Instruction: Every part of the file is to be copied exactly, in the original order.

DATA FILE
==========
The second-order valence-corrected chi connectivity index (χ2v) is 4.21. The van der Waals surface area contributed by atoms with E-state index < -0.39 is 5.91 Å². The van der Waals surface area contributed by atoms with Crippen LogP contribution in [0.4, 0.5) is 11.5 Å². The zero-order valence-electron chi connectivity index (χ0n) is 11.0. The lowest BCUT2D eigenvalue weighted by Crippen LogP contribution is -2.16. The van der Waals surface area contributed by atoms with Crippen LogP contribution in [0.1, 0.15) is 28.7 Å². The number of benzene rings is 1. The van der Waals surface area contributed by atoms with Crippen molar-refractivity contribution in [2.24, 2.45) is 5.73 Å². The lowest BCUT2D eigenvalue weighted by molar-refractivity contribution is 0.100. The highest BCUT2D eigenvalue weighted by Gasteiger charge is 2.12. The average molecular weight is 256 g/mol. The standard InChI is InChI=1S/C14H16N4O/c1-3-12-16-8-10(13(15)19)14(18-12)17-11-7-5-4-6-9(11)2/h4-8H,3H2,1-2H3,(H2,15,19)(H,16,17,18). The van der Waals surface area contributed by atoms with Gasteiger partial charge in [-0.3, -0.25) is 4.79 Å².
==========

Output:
The second-order valence-corrected chi connectivity index (χ2v) is 4.21. The van der Waals surface area contributed by atoms with E-state index < -0.39 is 5.91 Å². The van der Waals surface area contributed by atoms with Crippen LogP contribution in [0.4, 0.5) is 11.5 Å². The zero-order valence-electron chi connectivity index (χ0n) is 11.0. The lowest BCUT2D eigenvalue weighted by Crippen LogP contribution is -2.16. The van der Waals surface area contributed by atoms with Crippen LogP contribution in [0.1, 0.15) is 28.7 Å². The number of benzene rings is 1. The van der Waals surface area contributed by atoms with Crippen molar-refractivity contribution in [2.24, 2.45) is 5.73 Å². The lowest BCUT2D eigenvalue weighted by molar-refractivity contribution is 0.100. The highest BCUT2D eigenvalue weighted by Gasteiger charge is 2.12. The average molecular weight is 256 g/mol. The standard InChI is InChI=1S/C14H16N4O/c1-3-12-16-8-10(13(15)19)14(18-12)17-11-7-5-4-6-9(11)2/h4-8H,3H2,1-2H3,(H2,15,19)(H,16,17,18). The van der Waals surface area contributed by atoms with Gasteiger partial charge in [-0.3, -0.25) is 4.79 Å².